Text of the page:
The growth and reproduction of Antarctic flowering plants

The presence of flowering plants within the Antarctic botanical zone (as defined by Greene 1964 a) has been known for nearly 150 years. The first to be discovered was a small, wiry grass of tufted or mat-forming habit, now called Deschampsia antarctica Desv., while the second proved to be a small cushion-forming pearlwort—Colobanthus crassifolius (D’Urv.) Hook. f. Skottsberg (1954) provided the first maps of their Antarctic distribution and summarized the small amount of information available about their reproduction and behaviour. As known at present, the two species extend from Neny Island (68° 12' S, 67° 02' W) in Marguerite Bay, northwards along the west coast of the Antarctic Peninsula to many islands of the Scotia Ridge (figure 59). Elsewhere D. antarctica reaches as far north as ca. 34° S in South America and eastwards to some of the Sub-Antarctic islands of the south Indian Ocean. The world distribution of C. crassifolius is uncertain owing to taxonomic confusion about the relationship of plants in New Zealand with those in South America, as well as doubts about the homogeneity of the taxon in the latter area. If the species in South America is considered in its widest sense, i.e. as embracing all the ‘grassyleaved pearl worts’, then C. crassifolius sensu lato extends much farther north than D. antarctica, certainly well into Peru (to 12° S), with localities north of the equator in Mexico.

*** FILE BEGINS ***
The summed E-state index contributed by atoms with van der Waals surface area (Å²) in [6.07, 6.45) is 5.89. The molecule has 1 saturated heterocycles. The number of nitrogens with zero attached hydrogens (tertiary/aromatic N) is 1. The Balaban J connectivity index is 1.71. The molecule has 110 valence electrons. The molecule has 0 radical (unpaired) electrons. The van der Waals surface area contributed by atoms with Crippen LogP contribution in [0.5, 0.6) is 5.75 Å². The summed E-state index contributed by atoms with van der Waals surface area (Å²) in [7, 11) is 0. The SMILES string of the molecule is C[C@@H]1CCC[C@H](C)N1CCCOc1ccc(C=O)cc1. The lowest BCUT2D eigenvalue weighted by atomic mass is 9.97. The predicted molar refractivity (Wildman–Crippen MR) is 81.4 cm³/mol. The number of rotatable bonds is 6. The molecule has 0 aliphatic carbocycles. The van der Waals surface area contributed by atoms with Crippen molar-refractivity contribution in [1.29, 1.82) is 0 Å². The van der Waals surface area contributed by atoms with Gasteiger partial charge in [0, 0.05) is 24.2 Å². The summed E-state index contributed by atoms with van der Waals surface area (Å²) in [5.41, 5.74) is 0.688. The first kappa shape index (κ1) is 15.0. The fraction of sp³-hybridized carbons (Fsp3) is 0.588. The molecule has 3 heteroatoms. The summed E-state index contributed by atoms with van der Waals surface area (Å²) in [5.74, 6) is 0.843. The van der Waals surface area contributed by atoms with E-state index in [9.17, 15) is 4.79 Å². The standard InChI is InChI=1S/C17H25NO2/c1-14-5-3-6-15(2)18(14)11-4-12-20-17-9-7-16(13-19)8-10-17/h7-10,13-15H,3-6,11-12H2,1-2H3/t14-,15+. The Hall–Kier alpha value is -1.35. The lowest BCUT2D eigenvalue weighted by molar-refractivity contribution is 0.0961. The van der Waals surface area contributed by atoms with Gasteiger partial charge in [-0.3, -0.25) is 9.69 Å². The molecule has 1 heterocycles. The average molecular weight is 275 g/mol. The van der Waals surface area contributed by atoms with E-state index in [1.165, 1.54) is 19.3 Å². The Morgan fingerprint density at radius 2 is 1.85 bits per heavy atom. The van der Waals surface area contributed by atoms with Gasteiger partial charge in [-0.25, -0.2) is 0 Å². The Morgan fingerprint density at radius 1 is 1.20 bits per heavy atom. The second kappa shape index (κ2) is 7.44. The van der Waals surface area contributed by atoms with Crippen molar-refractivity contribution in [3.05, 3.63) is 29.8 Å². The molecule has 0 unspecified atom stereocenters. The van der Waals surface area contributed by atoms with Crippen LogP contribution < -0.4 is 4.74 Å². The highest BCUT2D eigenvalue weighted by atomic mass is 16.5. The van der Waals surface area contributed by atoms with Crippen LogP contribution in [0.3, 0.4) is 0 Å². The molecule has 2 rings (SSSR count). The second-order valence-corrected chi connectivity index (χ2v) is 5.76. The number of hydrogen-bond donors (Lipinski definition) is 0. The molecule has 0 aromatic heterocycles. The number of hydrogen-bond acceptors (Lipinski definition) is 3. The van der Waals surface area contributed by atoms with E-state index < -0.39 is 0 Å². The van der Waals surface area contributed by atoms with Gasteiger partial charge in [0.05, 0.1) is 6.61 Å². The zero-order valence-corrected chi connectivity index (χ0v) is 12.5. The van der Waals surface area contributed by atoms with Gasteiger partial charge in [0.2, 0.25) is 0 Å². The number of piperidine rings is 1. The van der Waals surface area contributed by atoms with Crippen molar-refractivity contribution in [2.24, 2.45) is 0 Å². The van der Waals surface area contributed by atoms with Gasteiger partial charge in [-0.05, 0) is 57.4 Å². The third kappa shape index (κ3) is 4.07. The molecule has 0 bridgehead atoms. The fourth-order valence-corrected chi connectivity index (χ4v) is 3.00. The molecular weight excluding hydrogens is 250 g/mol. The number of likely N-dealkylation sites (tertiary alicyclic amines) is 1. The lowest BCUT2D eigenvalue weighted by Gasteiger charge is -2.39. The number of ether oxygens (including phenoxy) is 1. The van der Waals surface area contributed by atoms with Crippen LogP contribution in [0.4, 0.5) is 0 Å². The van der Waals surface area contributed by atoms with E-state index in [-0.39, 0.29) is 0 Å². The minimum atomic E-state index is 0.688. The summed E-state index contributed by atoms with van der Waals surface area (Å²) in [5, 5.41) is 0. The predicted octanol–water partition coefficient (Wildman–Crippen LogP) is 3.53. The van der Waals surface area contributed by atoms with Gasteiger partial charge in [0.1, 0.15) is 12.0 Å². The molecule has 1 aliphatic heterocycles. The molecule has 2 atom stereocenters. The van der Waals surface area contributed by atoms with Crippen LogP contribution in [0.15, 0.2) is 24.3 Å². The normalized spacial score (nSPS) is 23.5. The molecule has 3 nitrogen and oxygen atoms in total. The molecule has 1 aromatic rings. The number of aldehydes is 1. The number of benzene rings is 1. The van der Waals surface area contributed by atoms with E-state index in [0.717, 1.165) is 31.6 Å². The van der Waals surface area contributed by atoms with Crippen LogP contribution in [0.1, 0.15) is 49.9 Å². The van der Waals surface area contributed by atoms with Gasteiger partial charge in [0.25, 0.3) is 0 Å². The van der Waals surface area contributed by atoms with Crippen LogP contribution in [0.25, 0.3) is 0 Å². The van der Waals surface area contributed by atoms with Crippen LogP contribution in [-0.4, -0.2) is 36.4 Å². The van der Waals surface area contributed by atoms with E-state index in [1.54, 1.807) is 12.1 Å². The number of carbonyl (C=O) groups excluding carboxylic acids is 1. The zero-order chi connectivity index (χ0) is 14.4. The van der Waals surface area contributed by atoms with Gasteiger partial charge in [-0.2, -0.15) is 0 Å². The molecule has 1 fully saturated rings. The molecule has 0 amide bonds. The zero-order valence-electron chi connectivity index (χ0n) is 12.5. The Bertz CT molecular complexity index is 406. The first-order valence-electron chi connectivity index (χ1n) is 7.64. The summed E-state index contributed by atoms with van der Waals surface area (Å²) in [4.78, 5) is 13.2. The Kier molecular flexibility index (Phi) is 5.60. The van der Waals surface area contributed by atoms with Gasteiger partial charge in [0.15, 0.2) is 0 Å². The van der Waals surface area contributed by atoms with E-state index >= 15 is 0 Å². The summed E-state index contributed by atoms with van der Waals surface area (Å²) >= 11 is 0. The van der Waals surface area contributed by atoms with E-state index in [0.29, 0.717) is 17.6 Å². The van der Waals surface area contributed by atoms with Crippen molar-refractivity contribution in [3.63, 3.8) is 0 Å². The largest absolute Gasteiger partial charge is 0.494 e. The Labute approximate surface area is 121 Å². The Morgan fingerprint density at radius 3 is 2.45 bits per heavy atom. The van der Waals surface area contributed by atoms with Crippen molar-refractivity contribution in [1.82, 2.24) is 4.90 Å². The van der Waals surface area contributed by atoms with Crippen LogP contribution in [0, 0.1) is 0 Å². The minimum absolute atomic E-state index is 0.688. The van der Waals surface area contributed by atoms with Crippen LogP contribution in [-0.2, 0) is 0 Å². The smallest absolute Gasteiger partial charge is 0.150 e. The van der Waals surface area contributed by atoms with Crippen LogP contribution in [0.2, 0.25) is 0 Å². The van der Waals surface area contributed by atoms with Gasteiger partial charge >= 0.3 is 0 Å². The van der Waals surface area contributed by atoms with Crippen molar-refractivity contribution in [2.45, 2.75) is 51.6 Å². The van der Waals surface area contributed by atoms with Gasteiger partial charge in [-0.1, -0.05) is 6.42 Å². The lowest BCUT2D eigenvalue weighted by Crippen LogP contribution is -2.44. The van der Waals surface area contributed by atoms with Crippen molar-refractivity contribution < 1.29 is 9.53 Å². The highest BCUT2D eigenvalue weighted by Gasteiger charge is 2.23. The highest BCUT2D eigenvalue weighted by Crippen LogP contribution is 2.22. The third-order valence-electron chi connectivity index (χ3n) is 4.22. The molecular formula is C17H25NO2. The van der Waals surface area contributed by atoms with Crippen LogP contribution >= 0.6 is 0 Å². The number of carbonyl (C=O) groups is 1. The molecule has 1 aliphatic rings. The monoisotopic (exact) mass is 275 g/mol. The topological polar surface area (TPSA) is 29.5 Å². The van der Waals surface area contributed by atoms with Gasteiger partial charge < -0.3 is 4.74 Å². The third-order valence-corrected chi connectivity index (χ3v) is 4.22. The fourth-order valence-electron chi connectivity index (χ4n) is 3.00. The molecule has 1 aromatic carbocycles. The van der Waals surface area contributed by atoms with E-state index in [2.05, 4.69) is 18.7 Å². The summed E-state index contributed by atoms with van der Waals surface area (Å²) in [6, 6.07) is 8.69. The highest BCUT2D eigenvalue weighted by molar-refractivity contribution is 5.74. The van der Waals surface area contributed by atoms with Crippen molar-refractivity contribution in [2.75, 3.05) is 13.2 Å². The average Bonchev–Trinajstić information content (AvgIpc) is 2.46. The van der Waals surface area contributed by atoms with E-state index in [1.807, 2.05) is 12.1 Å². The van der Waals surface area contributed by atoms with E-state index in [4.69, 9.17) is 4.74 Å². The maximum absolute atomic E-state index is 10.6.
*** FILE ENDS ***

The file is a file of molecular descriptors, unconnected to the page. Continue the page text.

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Authors: Holtom, Anne, Greene, S.W.

1 January, 1967
Philosophical Transactions of the Royal Society of London. Series B, Biological Sciences / 252
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